3. If your representatives have not signed on as co-sponsors of the bill, send them your request that they do so. Tell them how much you or other families you know are counting on it to be available in the future. Emphasize that the tax credit truly results in more children finding homes. Tell them that this is so important to you that you will be following the bill’s progress through Congress.

    A sample letter to send his here:

Abba Fund

I received the most encouraging email the other day! It simply said, “ I stumbled on your blog and was so encouraged to read your thoughts on trusting God for the ‘gap’!” This person encouraged me that “God was at work.” Hmmmm….. that was super nice, I thought.

So, I begin emailing back and forth with this person. After we exchanged a number of emails and connected on our families’ hearts for adoption, I realized that I know this person’s name. He is Jason Kovacs, an article I had read, loved, and discussed with friends several months ago, “Glorifying the Father of the Fatherless” (link below) from John Piper's site. Turns out he is also the Director of the Abba Fund and part of an organization called Together for Adoption. I strongly encourage readers to become familiar with these organizations.
The ABBA Fund provides interest-free covenant loans to Christian couples who are called by God to expand their families through adoption and who need help with the “cash flow crunch” posed by adoption expenses.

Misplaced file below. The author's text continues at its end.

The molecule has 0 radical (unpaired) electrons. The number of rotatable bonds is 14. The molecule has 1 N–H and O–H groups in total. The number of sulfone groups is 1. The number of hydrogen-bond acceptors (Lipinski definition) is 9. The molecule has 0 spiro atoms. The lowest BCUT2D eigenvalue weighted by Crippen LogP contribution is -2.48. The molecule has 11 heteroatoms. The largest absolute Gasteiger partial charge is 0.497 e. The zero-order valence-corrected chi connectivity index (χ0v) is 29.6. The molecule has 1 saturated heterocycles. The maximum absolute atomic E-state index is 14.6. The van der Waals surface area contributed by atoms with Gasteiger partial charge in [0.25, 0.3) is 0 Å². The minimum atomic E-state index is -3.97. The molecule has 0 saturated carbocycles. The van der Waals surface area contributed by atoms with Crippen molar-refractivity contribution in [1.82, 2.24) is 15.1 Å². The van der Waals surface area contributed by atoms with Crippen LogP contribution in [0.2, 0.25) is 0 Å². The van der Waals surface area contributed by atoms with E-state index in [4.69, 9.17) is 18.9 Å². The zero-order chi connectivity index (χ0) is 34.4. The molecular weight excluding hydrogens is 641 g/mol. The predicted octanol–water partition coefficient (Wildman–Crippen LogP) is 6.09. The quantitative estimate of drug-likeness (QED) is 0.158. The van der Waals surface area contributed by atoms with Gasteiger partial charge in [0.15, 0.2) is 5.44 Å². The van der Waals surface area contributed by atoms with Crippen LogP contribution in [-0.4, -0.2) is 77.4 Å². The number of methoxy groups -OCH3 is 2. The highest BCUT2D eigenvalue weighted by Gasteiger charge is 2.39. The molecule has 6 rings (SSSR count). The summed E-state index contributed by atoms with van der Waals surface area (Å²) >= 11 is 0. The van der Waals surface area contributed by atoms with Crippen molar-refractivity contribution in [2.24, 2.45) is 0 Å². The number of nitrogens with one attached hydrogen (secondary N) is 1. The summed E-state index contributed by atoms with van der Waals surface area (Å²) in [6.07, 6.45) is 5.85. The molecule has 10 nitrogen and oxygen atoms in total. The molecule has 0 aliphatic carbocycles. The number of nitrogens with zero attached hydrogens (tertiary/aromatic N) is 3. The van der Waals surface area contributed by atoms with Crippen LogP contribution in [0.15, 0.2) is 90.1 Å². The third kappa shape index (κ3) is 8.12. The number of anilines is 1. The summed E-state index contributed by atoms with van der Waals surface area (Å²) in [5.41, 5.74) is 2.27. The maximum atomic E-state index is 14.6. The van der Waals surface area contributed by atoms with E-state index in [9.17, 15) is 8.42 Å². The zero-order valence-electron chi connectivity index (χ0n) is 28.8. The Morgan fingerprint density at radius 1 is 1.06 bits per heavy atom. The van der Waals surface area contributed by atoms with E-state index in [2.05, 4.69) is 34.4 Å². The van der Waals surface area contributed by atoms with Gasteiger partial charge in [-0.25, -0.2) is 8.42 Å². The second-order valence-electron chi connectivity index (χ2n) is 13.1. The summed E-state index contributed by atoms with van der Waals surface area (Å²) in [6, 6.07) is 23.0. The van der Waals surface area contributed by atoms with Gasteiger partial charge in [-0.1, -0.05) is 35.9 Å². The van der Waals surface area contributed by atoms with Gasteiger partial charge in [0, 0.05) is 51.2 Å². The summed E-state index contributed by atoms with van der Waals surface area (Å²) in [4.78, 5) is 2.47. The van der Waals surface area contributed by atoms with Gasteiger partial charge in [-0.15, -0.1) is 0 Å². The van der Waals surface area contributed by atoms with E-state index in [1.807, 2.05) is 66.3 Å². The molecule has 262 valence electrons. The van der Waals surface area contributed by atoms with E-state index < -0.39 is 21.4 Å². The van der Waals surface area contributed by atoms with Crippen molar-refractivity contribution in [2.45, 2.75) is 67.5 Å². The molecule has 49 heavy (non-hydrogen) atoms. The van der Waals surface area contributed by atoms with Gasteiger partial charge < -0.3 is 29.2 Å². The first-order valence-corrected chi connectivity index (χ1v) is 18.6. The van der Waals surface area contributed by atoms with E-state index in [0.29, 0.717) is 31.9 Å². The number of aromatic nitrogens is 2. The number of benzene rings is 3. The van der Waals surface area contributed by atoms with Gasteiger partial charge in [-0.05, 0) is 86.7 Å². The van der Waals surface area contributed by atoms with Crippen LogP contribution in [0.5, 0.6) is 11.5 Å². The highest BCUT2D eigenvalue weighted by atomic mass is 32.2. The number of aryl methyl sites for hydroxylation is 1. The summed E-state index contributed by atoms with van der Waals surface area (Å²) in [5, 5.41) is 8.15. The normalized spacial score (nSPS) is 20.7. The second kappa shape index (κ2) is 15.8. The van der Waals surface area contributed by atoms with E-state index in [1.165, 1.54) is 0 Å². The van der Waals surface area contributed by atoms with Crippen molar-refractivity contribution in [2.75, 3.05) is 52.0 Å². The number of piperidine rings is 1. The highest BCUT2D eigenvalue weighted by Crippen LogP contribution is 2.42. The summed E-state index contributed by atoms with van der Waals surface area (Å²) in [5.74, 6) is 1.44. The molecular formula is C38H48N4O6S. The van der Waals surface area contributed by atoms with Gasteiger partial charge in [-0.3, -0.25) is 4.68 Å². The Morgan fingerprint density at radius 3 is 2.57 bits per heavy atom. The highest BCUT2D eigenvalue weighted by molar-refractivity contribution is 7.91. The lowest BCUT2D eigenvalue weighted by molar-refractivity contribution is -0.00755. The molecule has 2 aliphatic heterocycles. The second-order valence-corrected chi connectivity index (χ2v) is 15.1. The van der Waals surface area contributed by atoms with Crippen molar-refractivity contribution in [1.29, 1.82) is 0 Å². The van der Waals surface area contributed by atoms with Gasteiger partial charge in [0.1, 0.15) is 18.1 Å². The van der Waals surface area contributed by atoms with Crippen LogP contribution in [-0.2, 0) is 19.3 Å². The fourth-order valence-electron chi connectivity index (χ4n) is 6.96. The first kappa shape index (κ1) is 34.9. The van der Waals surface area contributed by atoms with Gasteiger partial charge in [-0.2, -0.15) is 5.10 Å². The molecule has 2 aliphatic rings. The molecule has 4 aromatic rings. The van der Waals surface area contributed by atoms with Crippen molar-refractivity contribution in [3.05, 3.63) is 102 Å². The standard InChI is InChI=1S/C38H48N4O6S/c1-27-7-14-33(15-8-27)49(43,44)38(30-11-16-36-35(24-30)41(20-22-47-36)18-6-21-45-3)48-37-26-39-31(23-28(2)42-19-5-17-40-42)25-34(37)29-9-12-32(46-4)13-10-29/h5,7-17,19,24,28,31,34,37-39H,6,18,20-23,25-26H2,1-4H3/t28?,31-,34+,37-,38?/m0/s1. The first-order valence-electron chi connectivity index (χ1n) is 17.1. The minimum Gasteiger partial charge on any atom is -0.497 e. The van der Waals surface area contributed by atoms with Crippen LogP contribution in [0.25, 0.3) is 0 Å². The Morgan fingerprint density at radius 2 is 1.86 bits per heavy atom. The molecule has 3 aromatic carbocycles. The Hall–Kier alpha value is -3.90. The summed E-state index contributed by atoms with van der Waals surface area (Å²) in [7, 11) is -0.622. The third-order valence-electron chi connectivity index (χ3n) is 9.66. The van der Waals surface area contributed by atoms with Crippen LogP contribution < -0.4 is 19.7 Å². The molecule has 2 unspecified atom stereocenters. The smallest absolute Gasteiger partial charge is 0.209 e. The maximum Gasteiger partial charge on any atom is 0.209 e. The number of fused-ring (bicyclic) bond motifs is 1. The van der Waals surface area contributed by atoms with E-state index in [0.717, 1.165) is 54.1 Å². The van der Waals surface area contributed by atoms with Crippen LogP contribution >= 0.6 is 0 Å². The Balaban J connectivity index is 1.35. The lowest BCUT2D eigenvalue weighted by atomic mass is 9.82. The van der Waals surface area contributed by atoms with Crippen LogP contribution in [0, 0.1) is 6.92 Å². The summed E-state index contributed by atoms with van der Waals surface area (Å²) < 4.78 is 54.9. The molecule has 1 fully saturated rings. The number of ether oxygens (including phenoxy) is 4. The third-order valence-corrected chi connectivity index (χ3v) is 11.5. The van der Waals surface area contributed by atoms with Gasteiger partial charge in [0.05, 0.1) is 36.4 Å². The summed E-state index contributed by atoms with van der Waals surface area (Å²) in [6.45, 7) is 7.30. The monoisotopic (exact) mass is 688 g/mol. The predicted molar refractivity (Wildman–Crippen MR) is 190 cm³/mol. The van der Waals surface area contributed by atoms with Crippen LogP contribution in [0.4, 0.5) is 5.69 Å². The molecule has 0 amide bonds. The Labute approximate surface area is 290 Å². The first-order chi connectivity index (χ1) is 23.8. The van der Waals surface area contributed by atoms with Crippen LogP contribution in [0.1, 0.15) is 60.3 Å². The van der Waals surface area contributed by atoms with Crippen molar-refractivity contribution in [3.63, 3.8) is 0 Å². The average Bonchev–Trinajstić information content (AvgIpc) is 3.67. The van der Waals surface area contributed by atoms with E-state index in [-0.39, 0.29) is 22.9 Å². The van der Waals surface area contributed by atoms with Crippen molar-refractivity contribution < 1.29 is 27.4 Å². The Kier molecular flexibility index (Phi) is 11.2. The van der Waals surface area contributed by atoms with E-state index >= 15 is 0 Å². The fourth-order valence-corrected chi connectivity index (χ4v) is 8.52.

Abba is an Aramaic word typically used by a child to address his father, expressing complete confidence that the father would provide every need. The Bible proclaims that God is the Father, Helper and Defender of the fatherless (Psalm 10:14; Psalm 68:5; Proverbs 23:10-11). The ABBA Fund exists to glorify God as one of His instruments in helping the fatherless (James 1:27).

Jason and I spoke on the phone the other day, and my heart leapt out of my chest as he communicated stories of so many families with such a similar passion as well as the history of these organizations. God prompts the hearts of his people for adoption, and I'm learning more and more everyday that God's heart for adoption is consistent throughout The Church. We hope that we are able to partner with Abba Fund to make Adoption Loans more accessible to those around us.

When adoption is placed on one's heart, there is a reason. Money should not get in the way!

Adoptive Parents and Children Gathering

We're happy to announce that we've started a group for adoptive families. We currently have 5 adoptive mothers from the VB Area gathering for support, networking, friendship, and playmates for our children. We currently meet on Fridays, however meetings times are flexible. We've met in our homes, met at playgrounds, walked Mt. Trashmore / the boardwalk, etc.
First meetings are held public places for the comfort of newcomers. We are not affiliated with a specific agency, as we wish to remain open to all forms of adoption experiences.
If you have been looking for connections with people who share your adoption experience, please come meet with us! Please email for more information and/or to get involved. ( Spread the word!